When it's not a panther, it's a bobcat. Here's how to tell them apart
Florida Fish and Wildlife Conservation Commission helped a bobcat find its way down an electric pole Thursday, May 9, 2019, near the Florida Panther National Wildlife Refuge in Collier County. Naples Daily News
The cat could stop traffic, but it was no panther.
An adult bobcat found perched atop a power pole Thursday along Interstate 75 in Collier County sparked a traffic slowdown and a rescue attempt.
The cat seen Thursday morning on a Florida Department of Transportation camera mounted near mile marker 78 looked big enough and with a tail long enough to fool some folks.
Many online viewers mistook the bobcat for a panther, which isn't that hard to do since both are large cats that live in the Everglades.
"There’s some marking on the tips of the ear that are different and they are similar when they’re small because they’re spotted," said Florida Fish and Wildlife Conservation Commission spokeswoman Carol Lyn Parrish. "But as they mature they look completely different. And we’re in panther habitat, so I think many people just thought it was a juvenile."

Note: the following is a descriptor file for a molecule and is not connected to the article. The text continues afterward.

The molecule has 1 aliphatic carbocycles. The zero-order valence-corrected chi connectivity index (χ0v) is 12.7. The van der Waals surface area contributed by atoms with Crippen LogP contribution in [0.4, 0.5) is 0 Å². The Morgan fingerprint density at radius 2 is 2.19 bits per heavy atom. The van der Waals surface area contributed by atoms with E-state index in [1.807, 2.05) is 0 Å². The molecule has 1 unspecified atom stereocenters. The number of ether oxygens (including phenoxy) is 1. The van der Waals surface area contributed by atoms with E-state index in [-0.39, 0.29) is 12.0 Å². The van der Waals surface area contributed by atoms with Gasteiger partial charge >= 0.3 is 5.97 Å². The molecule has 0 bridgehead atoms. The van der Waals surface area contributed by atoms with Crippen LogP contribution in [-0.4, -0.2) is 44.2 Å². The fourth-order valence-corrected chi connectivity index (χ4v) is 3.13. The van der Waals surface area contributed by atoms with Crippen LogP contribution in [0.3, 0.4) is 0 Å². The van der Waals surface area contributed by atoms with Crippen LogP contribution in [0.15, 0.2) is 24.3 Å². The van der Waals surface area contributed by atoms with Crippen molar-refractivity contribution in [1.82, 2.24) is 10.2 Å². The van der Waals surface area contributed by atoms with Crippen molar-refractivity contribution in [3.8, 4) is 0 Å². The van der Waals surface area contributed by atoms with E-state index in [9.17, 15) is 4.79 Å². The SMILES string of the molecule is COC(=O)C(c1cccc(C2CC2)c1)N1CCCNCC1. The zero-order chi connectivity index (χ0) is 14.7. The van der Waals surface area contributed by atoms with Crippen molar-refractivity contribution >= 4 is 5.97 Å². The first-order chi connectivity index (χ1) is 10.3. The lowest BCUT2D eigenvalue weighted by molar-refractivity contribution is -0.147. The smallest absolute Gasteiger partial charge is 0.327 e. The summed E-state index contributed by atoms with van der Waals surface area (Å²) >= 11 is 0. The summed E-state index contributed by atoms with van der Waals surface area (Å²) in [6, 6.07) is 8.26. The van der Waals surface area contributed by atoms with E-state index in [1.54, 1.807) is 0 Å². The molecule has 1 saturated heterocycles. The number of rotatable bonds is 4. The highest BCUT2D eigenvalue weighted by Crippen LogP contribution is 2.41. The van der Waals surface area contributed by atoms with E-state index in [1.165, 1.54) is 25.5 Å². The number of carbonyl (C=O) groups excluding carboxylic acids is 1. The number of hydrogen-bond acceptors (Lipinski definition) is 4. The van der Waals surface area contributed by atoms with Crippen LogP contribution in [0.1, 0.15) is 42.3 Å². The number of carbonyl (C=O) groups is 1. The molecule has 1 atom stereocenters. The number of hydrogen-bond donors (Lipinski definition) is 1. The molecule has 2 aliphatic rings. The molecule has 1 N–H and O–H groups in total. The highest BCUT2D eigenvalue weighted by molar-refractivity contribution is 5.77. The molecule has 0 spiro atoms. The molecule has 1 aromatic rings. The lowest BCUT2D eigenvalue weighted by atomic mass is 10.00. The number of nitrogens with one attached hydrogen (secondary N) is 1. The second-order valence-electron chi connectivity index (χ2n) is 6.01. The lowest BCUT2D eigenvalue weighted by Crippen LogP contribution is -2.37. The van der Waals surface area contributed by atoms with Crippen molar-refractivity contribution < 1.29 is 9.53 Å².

When grown, there's a massive difference in size.
Adult panthers can weigh more than 100 pounds, while bobcats top out at a little over 30 pounds.
Both are sleek, slender and athletic.
Bobcats are yellowish-brown and marked with stripes, spots or both. They have white spots on the tips of their ears and have a bobbed tail, hence the name bobcat.
Panthers are fawn-to-tan with much longer tails and no markings on the ears.
Most panthers live south of Lake Okeechobee in Collier and Monroe counties while bobcats can be found in every region of the state.
Parrish said they're both capable climbers.
"They’re predatory animals so they’re seeking prey and they’ll take advantage from a higher platform to have a better visual so it might have been doing that," Parrish said of the Thursday power pole bobcat. "It might have been just curious."
Watch a panther, bear, bobcat and a turkey family take selfies as they are photographed with a camera trap